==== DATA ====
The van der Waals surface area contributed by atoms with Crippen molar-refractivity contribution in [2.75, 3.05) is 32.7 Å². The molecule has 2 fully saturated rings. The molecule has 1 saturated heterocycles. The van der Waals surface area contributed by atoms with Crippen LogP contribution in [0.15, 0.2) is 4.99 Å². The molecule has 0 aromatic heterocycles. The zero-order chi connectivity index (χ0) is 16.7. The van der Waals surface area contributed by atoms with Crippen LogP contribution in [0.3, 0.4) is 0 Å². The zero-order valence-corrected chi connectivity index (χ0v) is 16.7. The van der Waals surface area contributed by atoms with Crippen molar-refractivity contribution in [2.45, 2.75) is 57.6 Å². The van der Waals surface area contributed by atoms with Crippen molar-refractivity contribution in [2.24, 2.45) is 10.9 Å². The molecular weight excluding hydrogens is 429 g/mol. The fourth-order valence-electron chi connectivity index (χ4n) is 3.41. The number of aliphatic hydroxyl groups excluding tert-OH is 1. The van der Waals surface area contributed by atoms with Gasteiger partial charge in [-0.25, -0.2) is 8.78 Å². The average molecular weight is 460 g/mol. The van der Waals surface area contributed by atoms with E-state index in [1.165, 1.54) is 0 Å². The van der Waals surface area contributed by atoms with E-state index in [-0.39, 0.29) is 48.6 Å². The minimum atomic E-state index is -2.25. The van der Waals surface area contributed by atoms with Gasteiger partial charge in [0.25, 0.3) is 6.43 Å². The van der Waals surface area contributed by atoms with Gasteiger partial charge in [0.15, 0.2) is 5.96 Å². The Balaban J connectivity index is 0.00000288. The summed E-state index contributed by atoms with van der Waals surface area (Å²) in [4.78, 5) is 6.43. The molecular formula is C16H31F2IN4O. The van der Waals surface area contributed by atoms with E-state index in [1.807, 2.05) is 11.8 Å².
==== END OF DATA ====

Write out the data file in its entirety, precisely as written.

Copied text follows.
The van der Waals surface area contributed by atoms with Crippen molar-refractivity contribution in [2.75, 3.05) is 32.7 Å². The molecule has 2 fully saturated rings. The molecule has 1 saturated heterocycles. The van der Waals surface area contributed by atoms with Crippen LogP contribution in [0.15, 0.2) is 4.99 Å². The molecule has 0 aromatic heterocycles. The zero-order chi connectivity index (χ0) is 16.7. The van der Waals surface area contributed by atoms with Crippen LogP contribution in [0.3, 0.4) is 0 Å². The zero-order valence-corrected chi connectivity index (χ0v) is 16.7. The van der Waals surface area contributed by atoms with Crippen molar-refractivity contribution in [2.45, 2.75) is 57.6 Å². The van der Waals surface area contributed by atoms with Crippen molar-refractivity contribution in [2.24, 2.45) is 10.9 Å². The molecular weight excluding hydrogens is 429 g/mol. The fourth-order valence-electron chi connectivity index (χ4n) is 3.41. The number of aliphatic hydroxyl groups excluding tert-OH is 1. The van der Waals surface area contributed by atoms with Gasteiger partial charge in [-0.25, -0.2) is 8.78 Å². The average molecular weight is 460 g/mol. The van der Waals surface area contributed by atoms with E-state index in [1.165, 1.54) is 0 Å². The van der Waals surface area contributed by atoms with E-state index in [-0.39, 0.29) is 48.6 Å². The minimum atomic E-state index is -2.25. The van der Waals surface area contributed by atoms with Gasteiger partial charge in [0.25, 0.3) is 6.43 Å². The van der Waals surface area contributed by atoms with Gasteiger partial charge in [0.15, 0.2) is 5.96 Å². The Balaban J connectivity index is 0.00000288. The summed E-state index contributed by atoms with van der Waals surface area (Å²) in [4.78, 5) is 6.43. The molecular formula is C16H31F2IN4O. The van der Waals surface area contributed by atoms with E-state index in [1.807, 2.05) is 11.8 Å².